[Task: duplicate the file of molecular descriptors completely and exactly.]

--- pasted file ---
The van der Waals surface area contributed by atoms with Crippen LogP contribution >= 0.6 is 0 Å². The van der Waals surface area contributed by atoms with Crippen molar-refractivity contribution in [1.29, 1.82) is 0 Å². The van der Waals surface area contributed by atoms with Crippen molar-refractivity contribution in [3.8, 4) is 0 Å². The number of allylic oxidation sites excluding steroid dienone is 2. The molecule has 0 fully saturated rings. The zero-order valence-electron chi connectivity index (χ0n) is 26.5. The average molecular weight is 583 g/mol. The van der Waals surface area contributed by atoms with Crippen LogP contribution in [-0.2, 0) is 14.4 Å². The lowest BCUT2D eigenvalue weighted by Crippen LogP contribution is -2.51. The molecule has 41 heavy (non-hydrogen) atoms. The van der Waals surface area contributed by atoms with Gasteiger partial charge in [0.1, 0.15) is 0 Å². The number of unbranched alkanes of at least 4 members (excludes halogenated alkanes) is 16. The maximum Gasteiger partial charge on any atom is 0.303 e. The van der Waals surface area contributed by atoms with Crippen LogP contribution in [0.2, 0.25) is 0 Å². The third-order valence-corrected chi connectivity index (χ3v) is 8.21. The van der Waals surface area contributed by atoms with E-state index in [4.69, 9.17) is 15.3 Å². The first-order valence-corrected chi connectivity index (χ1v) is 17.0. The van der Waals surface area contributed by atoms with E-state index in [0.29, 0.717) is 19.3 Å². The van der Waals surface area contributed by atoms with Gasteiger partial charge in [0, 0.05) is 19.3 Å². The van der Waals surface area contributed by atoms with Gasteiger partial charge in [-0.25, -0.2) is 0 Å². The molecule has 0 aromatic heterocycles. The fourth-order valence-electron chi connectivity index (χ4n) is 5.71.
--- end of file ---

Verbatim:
The van der Waals surface area contributed by atoms with Crippen LogP contribution >= 0.6 is 0 Å². The van der Waals surface area contributed by atoms with Crippen molar-refractivity contribution in [1.29, 1.82) is 0 Å². The van der Waals surface area contributed by atoms with Crippen molar-refractivity contribution in [3.8, 4) is 0 Å². The number of allylic oxidation sites excluding steroid dienone is 2. The molecule has 0 fully saturated rings. The zero-order valence-electron chi connectivity index (χ0n) is 26.5. The average molecular weight is 583 g/mol. The van der Waals surface area contributed by atoms with Crippen LogP contribution in [-0.2, 0) is 14.4 Å². The lowest BCUT2D eigenvalue weighted by Crippen LogP contribution is -2.51. The molecule has 41 heavy (non-hydrogen) atoms. The van der Waals surface area contributed by atoms with Gasteiger partial charge in [0.1, 0.15) is 0 Å². The number of unbranched alkanes of at least 4 members (excludes halogenated alkanes) is 16. The maximum Gasteiger partial charge on any atom is 0.303 e. The van der Waals surface area contributed by atoms with Crippen LogP contribution in [0.2, 0.25) is 0 Å². The third-order valence-corrected chi connectivity index (χ3v) is 8.21. The van der Waals surface area contributed by atoms with E-state index in [4.69, 9.17) is 15.3 Å². The first-order valence-corrected chi connectivity index (χ1v) is 17.0. The van der Waals surface area contributed by atoms with E-state index in [0.29, 0.717) is 19.3 Å². The van der Waals surface area contributed by atoms with Gasteiger partial charge in [0, 0.05) is 19.3 Å². The van der Waals surface area contributed by atoms with Gasteiger partial charge in [-0.25, -0.2) is 0 Å². The molecule has 0 aromatic heterocycles. The fourth-order valence-electron chi connectivity index (χ4n) is 5.71.